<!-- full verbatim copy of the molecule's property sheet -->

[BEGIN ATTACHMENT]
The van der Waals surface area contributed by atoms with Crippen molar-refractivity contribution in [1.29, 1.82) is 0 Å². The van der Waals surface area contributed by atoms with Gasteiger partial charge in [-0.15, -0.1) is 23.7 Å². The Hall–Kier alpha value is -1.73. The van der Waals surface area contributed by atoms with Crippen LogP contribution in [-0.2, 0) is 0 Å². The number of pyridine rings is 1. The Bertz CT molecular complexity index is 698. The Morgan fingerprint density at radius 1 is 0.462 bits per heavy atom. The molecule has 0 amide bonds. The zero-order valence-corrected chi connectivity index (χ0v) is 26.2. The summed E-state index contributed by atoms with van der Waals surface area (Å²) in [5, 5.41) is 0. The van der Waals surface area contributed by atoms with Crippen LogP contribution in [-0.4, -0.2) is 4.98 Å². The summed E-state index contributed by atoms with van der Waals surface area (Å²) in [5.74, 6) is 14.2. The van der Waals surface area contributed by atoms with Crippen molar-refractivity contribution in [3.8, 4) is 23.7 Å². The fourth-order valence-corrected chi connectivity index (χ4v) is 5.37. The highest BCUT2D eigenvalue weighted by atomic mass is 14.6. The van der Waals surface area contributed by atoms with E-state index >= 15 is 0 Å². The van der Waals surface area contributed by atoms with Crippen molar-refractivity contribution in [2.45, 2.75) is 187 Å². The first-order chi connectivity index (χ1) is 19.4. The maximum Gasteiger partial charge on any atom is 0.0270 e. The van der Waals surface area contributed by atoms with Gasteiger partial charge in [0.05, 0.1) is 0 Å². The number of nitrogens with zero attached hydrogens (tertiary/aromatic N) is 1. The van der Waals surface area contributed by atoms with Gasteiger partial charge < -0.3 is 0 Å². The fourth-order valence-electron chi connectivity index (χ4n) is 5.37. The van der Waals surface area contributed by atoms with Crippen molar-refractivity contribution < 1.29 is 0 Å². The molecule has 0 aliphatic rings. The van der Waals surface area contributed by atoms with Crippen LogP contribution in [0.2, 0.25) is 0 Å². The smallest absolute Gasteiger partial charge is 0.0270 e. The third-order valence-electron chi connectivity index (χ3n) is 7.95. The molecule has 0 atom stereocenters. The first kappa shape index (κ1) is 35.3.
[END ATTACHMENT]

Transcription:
The van der Waals surface area contributed by atoms with Crippen molar-refractivity contribution in [1.29, 1.82) is 0 Å². The van der Waals surface area contributed by atoms with Gasteiger partial charge in [-0.15, -0.1) is 23.7 Å². The Hall–Kier alpha value is -1.73. The van der Waals surface area contributed by atoms with Crippen LogP contribution in [-0.2, 0) is 0 Å². The number of pyridine rings is 1. The Bertz CT molecular complexity index is 698. The Morgan fingerprint density at radius 1 is 0.462 bits per heavy atom. The molecule has 0 amide bonds. The zero-order valence-corrected chi connectivity index (χ0v) is 26.2. The summed E-state index contributed by atoms with van der Waals surface area (Å²) in [5, 5.41) is 0. The van der Waals surface area contributed by atoms with Crippen LogP contribution in [-0.4, -0.2) is 4.98 Å². The summed E-state index contributed by atoms with van der Waals surface area (Å²) in [5.74, 6) is 14.2. The van der Waals surface area contributed by atoms with Crippen molar-refractivity contribution in [3.8, 4) is 23.7 Å². The fourth-order valence-corrected chi connectivity index (χ4v) is 5.37. The highest BCUT2D eigenvalue weighted by atomic mass is 14.6. The van der Waals surface area contributed by atoms with E-state index >= 15 is 0 Å². The van der Waals surface area contributed by atoms with Crippen molar-refractivity contribution in [2.45, 2.75) is 187 Å². The first-order chi connectivity index (χ1) is 19.4. The maximum Gasteiger partial charge on any atom is 0.0270 e. The van der Waals surface area contributed by atoms with Gasteiger partial charge in [0.05, 0.1) is 0 Å². The number of nitrogens with zero attached hydrogens (tertiary/aromatic N) is 1. The van der Waals surface area contributed by atoms with Gasteiger partial charge < -0.3 is 0 Å². The fourth-order valence-electron chi connectivity index (χ4n) is 5.37. The van der Waals surface area contributed by atoms with Crippen molar-refractivity contribution < 1.29 is 0 Å². The molecule has 0 aliphatic rings. The van der Waals surface area contributed by atoms with Crippen LogP contribution in [0.2, 0.25) is 0 Å². The smallest absolute Gasteiger partial charge is 0.0270 e. The third-order valence-electron chi connectivity index (χ3n) is 7.95. The molecule has 0 atom stereocenters. The first kappa shape index (κ1) is 35.3.